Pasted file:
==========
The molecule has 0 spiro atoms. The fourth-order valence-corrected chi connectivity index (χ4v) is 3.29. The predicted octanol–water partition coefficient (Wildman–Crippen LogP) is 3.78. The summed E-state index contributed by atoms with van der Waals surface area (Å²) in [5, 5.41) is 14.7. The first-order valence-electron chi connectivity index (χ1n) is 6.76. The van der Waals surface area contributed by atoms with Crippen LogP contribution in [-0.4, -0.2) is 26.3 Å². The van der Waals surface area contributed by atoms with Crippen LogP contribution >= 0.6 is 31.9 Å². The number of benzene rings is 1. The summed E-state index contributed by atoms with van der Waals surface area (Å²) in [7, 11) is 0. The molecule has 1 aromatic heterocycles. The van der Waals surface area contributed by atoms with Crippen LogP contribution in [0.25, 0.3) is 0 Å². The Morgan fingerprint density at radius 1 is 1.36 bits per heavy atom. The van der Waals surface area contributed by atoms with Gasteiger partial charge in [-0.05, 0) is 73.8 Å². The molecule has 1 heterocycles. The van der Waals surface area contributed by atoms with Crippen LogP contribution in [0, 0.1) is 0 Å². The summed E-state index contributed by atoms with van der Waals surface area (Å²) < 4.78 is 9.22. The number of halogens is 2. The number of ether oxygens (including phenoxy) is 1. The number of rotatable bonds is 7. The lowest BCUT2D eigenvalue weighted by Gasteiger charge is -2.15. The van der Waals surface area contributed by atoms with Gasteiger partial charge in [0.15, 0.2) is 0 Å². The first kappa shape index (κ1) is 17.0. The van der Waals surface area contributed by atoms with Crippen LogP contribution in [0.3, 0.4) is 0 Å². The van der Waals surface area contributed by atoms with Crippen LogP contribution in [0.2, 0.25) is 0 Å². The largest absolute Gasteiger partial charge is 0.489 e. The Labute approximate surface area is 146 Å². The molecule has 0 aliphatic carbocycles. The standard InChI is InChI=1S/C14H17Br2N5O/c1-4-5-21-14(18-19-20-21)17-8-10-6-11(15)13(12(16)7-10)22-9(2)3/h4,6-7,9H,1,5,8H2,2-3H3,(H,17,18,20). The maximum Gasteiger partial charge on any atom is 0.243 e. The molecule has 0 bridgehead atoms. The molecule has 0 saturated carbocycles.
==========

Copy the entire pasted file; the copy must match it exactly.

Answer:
The molecule has 0 spiro atoms. The fourth-order valence-corrected chi connectivity index (χ4v) is 3.29. The predicted octanol–water partition coefficient (Wildman–Crippen LogP) is 3.78. The summed E-state index contributed by atoms with van der Waals surface area (Å²) in [5, 5.41) is 14.7. The first-order valence-electron chi connectivity index (χ1n) is 6.76. The van der Waals surface area contributed by atoms with Crippen LogP contribution in [-0.4, -0.2) is 26.3 Å². The van der Waals surface area contributed by atoms with Crippen LogP contribution >= 0.6 is 31.9 Å². The number of benzene rings is 1. The summed E-state index contributed by atoms with van der Waals surface area (Å²) in [7, 11) is 0. The molecule has 1 aromatic heterocycles. The van der Waals surface area contributed by atoms with Crippen LogP contribution in [0.25, 0.3) is 0 Å². The Morgan fingerprint density at radius 1 is 1.36 bits per heavy atom. The van der Waals surface area contributed by atoms with Gasteiger partial charge in [-0.05, 0) is 73.8 Å². The molecule has 1 heterocycles. The van der Waals surface area contributed by atoms with Crippen LogP contribution in [0, 0.1) is 0 Å². The summed E-state index contributed by atoms with van der Waals surface area (Å²) < 4.78 is 9.22. The number of halogens is 2. The number of ether oxygens (including phenoxy) is 1. The number of rotatable bonds is 7. The lowest BCUT2D eigenvalue weighted by Gasteiger charge is -2.15. The van der Waals surface area contributed by atoms with Gasteiger partial charge in [0.15, 0.2) is 0 Å². The first kappa shape index (κ1) is 17.0. The van der Waals surface area contributed by atoms with Crippen LogP contribution in [0.3, 0.4) is 0 Å². The van der Waals surface area contributed by atoms with Crippen LogP contribution in [0.2, 0.25) is 0 Å². The largest absolute Gasteiger partial charge is 0.489 e. The Labute approximate surface area is 146 Å². The molecule has 0 aliphatic carbocycles. The standard InChI is InChI=1S/C14H17Br2N5O/c1-4-5-21-14(18-19-20-21)17-8-10-6-11(15)13(12(16)7-10)22-9(2)3/h4,6-7,9H,1,5,8H2,2-3H3,(H,17,18,20). The maximum Gasteiger partial charge on any atom is 0.243 e. The molecule has 0 bridgehead atoms. The molecule has 0 saturated carbocycles.